Depending on the severity and placement, vinyl flooring can be a difficult thing to repair. There are dent and scratch kits you can buy at hardware stores to fix small problems. If a whole plank needs to be replaced, this will require uninstallation of the surrounding planks to reinstall if you have a click lock installation. While it is a technically easy fix, it can be time-consuming depending on where the damage is!

Comparing Vinyl Flooring Types

Now that we’ve listed specific advantages and disadvantage of vinyl plank flooring, you may want to compare each type of vinyl.

Vinyl Plank Flooring Comparison Chart Bestlaminate

Want to Learn More about Each Type of Vinyl?

Learn more about different types of vinyl by clicking on the one that sparks your interest!

After you learn about each type of vinyl flooring, you can compare the pros and cons to find out which option will be best for your project!

Comparing Vinyl and Other Floors

With so many flooring options on the market, we know it can be hard to narrow down the search for your perfect floor. If you’re still trying to decide if vinyl is right for you, or you’re stuck between different types of floors, it can be helpful to compare the advantages and disadvantages. Click the link below to compare vinyl with other floors on the market.

Have more questions about vinyl flooring? Drop them below!

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Barter Design June 23, 2022 - 3:53 am

I was thinking of choosing this as flooring for our new home, but when I read that it can get scratched easily, I’m not sure about it anymore. With kids running around all day with their fists full of questionable things, the flooring might not survive in a year.

Rachel Vahcic June 23, 2022 - 11:19 am

Hi there! Vinyl flooring has evolved tremendously in the last several years. The durability of vinyl can withstand busy homes with children and pets! It is also 100% waterproof. When looking for flooring options, pay close attention to the wear layer. The higher the wear layer, the more durable and scratch-proof the flooring is! We are confident that vinyl flooring would be an excellent choice in your home.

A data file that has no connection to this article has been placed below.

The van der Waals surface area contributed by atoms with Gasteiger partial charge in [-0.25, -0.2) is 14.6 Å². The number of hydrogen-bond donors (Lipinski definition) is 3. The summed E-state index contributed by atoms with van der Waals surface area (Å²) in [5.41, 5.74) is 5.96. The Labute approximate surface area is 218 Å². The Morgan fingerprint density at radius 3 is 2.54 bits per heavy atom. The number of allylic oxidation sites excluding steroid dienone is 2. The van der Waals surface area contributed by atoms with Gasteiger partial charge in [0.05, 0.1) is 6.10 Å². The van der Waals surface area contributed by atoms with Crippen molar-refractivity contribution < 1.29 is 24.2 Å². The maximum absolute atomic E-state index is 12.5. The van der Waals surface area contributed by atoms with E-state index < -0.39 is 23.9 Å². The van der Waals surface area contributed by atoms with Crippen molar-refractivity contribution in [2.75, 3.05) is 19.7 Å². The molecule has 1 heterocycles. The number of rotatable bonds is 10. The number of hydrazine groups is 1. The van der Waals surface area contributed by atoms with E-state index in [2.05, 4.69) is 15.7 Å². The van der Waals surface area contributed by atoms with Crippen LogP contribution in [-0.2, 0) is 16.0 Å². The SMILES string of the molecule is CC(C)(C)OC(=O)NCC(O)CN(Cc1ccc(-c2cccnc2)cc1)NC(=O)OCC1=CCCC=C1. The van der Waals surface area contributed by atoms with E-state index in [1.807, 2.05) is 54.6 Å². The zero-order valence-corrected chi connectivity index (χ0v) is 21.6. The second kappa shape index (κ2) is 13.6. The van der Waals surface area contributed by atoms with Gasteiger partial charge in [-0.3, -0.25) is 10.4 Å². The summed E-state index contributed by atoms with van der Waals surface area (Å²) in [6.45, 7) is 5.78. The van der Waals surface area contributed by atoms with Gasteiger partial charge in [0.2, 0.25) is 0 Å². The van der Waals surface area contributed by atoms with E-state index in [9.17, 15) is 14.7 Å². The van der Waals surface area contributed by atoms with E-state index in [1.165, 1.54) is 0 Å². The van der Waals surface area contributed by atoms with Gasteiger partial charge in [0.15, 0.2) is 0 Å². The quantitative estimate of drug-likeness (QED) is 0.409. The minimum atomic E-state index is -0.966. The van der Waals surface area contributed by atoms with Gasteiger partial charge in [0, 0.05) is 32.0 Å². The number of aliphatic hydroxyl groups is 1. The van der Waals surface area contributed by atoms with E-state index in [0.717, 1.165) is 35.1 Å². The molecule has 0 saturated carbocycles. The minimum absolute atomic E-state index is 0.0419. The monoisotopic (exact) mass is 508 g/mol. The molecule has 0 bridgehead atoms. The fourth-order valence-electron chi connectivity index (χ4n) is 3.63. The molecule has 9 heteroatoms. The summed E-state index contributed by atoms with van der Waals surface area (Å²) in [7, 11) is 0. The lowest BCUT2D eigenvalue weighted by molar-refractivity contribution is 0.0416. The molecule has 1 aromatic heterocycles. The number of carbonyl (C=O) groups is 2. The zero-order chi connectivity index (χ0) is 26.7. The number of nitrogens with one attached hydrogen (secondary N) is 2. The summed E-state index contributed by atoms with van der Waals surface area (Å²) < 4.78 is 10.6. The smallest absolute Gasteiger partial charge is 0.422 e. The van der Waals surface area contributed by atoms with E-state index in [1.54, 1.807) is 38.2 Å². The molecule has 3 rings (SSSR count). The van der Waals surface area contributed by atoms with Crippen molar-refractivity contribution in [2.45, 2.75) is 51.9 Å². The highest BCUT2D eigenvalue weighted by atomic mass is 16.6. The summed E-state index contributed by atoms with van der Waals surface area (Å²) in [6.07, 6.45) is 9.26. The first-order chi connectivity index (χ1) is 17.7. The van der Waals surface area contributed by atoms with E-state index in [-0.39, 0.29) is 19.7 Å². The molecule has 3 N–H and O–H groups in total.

Atiya June 19, 2022 - 6:48 am

Thanks for sharing this Amazing article. Your Pros & Cons were accurate.

Kingsmen June 10, 2022 - 7:22 am

Thanks for sharing! Very informative and detailed.

Rick Jones February 9, 2022 - 5:56 pm

I didn’t know that you can install vinyl flooring on just about any subfloor. I was worried that I would get some vinyl and I couldn’t use it. However, I think I’ll make sure that my subfloor can support it.

Vanessa February 15, 2022 - 8:54 am

Hi Rick. Even though you are able to install vinyl on top of cement and plywood subfloors, you do need to make sure that whatever subfloor you have is flat and even. If there are imperfections like divots or unevenness in the subfloor, it may present problems later.

Rick January 21, 2022 - 9:24 pm

Our basement floor was coated with a thick layer of epoxy — applied by the prior owner. (I know it is thick, because I am grinding it off in the future bathroom area to allow porcelain tile to be held down with thinset, LOL.) I plan on installing about 1200 square feet of vinyl plank in the rest of our newly finished basement. Will the epoxy act as a vapor barrier under the vinyl? Or do I need to put down something else? Any opinion of whether a cork or rubber backing on the vinyl planks is better?

Vanessa January 24, 2022 - 9:36 am

Hi Rick. Despite the thick layer or epoxy, we would still recommend using a vapor barrier, like Visqueen. Your other option can be installing a vinyl plank that has a rubber backing, as that will have a vapor barrier included.